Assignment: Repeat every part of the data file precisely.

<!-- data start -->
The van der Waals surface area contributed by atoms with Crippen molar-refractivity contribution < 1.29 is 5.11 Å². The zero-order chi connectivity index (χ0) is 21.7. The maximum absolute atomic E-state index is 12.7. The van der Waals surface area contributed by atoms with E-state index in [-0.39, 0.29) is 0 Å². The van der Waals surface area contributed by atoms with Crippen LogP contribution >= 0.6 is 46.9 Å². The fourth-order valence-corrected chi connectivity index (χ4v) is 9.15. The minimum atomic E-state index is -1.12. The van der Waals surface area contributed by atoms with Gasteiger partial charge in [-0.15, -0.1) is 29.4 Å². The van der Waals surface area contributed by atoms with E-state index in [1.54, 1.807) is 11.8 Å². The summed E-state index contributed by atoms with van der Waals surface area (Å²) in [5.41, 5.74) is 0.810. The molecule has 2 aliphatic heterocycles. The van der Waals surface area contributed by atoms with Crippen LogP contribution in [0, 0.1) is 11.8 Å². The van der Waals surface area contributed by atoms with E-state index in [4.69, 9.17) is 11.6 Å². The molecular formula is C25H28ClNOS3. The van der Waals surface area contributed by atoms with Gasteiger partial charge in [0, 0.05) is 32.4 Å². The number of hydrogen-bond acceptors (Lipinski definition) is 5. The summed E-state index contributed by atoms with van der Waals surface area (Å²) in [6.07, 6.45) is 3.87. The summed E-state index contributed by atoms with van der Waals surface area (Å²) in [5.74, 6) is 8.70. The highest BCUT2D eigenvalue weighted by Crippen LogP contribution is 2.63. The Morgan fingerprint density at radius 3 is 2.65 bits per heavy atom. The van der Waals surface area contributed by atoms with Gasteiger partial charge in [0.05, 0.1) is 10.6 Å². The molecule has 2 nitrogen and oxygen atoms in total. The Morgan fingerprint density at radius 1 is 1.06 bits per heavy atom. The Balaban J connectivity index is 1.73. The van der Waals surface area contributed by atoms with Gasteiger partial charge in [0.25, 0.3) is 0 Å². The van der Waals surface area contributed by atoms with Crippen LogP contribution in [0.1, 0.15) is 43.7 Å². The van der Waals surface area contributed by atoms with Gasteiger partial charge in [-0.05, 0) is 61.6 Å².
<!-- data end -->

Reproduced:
The van der Waals surface area contributed by atoms with Crippen molar-refractivity contribution < 1.29 is 5.11 Å². The zero-order chi connectivity index (χ0) is 21.7. The maximum absolute atomic E-state index is 12.7. The van der Waals surface area contributed by atoms with E-state index in [-0.39, 0.29) is 0 Å². The van der Waals surface area contributed by atoms with Crippen LogP contribution >= 0.6 is 46.9 Å². The fourth-order valence-corrected chi connectivity index (χ4v) is 9.15. The minimum atomic E-state index is -1.12. The van der Waals surface area contributed by atoms with Gasteiger partial charge in [-0.15, -0.1) is 29.4 Å². The van der Waals surface area contributed by atoms with E-state index in [1.54, 1.807) is 11.8 Å². The summed E-state index contributed by atoms with van der Waals surface area (Å²) in [5.41, 5.74) is 0.810. The molecule has 2 aliphatic heterocycles. The van der Waals surface area contributed by atoms with Crippen LogP contribution in [0, 0.1) is 11.8 Å². The van der Waals surface area contributed by atoms with E-state index in [4.69, 9.17) is 11.6 Å². The molecular formula is C25H28ClNOS3. The van der Waals surface area contributed by atoms with Gasteiger partial charge in [0, 0.05) is 32.4 Å². The number of hydrogen-bond acceptors (Lipinski definition) is 5. The summed E-state index contributed by atoms with van der Waals surface area (Å²) in [6.07, 6.45) is 3.87. The summed E-state index contributed by atoms with van der Waals surface area (Å²) in [5.74, 6) is 8.70. The highest BCUT2D eigenvalue weighted by Crippen LogP contribution is 2.63. The Morgan fingerprint density at radius 3 is 2.65 bits per heavy atom. The van der Waals surface area contributed by atoms with Gasteiger partial charge in [0.05, 0.1) is 10.6 Å². The molecule has 2 nitrogen and oxygen atoms in total. The Morgan fingerprint density at radius 1 is 1.06 bits per heavy atom. The Balaban J connectivity index is 1.73. The van der Waals surface area contributed by atoms with Gasteiger partial charge in [0.25, 0.3) is 0 Å². The van der Waals surface area contributed by atoms with Crippen LogP contribution in [0.1, 0.15) is 43.7 Å². The van der Waals surface area contributed by atoms with Gasteiger partial charge in [-0.05, 0) is 61.6 Å².